"I can’t help but see these 14 blank walls as symbolic. These massive canvasses have been sitting bare for decades, begging to be brought to life. That’s Jacksonville. We’re a city with nothing but potential."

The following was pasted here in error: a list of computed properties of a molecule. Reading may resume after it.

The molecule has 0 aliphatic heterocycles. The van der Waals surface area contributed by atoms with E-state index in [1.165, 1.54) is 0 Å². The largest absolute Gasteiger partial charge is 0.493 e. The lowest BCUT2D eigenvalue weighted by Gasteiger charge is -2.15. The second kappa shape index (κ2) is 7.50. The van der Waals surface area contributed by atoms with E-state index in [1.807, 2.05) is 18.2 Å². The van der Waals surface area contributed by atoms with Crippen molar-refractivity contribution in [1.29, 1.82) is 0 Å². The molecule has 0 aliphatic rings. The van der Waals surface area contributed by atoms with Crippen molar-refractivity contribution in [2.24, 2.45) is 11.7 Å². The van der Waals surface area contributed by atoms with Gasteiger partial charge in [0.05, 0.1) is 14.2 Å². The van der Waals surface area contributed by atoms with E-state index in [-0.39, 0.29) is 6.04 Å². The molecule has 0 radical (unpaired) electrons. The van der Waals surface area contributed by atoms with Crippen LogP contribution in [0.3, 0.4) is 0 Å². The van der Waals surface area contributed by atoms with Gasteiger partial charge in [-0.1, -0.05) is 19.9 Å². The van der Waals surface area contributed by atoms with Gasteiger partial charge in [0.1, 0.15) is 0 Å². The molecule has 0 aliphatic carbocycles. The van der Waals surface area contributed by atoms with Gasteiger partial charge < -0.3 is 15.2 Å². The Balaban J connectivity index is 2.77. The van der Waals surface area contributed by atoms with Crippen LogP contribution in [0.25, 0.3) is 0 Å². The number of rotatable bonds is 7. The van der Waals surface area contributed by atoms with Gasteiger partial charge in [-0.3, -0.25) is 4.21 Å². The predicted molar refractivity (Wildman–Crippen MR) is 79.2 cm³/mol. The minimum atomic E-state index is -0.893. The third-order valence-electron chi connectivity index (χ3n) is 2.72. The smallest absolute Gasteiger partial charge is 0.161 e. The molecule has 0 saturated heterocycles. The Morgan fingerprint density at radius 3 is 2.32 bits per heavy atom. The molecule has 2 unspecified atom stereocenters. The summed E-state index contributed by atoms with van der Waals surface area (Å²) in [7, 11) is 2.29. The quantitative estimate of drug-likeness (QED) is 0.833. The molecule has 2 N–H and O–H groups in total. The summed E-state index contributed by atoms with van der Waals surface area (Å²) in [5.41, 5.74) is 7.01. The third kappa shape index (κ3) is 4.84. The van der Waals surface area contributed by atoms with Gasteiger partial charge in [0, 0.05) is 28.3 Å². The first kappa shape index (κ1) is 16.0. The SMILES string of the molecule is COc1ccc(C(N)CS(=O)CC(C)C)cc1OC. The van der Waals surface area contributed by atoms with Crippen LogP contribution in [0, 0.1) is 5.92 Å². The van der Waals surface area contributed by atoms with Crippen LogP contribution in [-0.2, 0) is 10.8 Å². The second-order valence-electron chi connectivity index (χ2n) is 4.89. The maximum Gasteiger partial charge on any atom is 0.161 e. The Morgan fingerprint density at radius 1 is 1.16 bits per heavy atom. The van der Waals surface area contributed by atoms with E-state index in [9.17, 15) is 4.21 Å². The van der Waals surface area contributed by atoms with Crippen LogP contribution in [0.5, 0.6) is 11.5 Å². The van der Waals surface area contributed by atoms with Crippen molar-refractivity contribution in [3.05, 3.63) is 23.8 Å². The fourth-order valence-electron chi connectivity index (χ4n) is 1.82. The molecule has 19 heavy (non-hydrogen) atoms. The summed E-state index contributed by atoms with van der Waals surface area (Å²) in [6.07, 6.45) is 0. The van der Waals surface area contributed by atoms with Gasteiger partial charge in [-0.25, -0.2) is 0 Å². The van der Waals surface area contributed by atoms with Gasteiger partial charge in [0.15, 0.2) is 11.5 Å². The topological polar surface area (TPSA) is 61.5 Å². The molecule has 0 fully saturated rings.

Jessica’s deep conviction about the transformative power art can have on a city comes from her familiarity with Miami’s Wynwood neighborhood, a warehouse district-turned-art mecca that is arguably one of the most important creative communities in the world. But it wasn’t always so. Similar to parts of Jacksonville, the Wynwood neighborhood was rundown until a group of visionary developers with powerful connections in the art world turned abandoned crackhouses into canvasses. Almost overnight, the area was revitalized into an international street art museum, pulling artists from New York, Los Angeles, Brazil, Germany, Japan, Belgium, Mexico City, San Francisco and Portugal. Within just a few years, Wynwood experienced an unprecedented spike in property value and new business development. Today, it’s a global destination. [caption id="attachment_3200" align="alignright" width="600"]Case Maclaim, Germany Case Maclaim, Germany[/caption] Wynwood may be a unicorn, but there’s a lesson in it for progressive developers, businesses and entrepreneurs in Jacksonville: bring interesting art into a project, and interesting people will want to be there. This is the premise upon which Art (Re)Public is built. The critical x-factor that enabled Art (Re)Public to secure top tier sponsorships and the most prominent walls was Jessica’s access to world-class muralists.  Seeking only private investment  allowed her to maintain complete curatorial control. Six months after the first board meeting, the 11-person executive team had rallied support from passionate local artists, small business owners, civic leaders, large corporations and global brands, including 14 privately owned walls and luxury sponsorships from Pilot Pen, Estée Lauder, and Tiffany & Co. The defining moment for Art (Re)Public was August 25th when the organization secured Preston Haskell, Jacksonville’s patron saint of the arts, as Title Sponsor. Welcome to the Creative In(ter)vention Art (Re)Public is set to invade Jacksonville’s urban core on 11/11. Inspired by city’s rich history, and against the backdrop of its well-preserved architecture, the curatorial theme for Art (Re)Public’s inaugural year is, aptly, “Modern City of Dreams”. Art (Re)Public will showcase traffic-stopping murals by local and internationally renowned artists who will transform brick and plaster into monumental canvasses, punctuating the city’s artistic landscape with messages of unity, freedom and hope. The weekend will be full of other activities, including local performance art and fashion, regional culinary experiences, a lecture series at MOCA, and free public events. Artists from around the world will arrive in Jacksonville the first of November. For a week leading up to the event, locals can observe art, and history, in the making. For more information about Art (Re)Public, event lineup, maps for the self-guided mural tours and to buy tickets to evening events, visit: Article written by Rachel Roberts for Arbus Magazine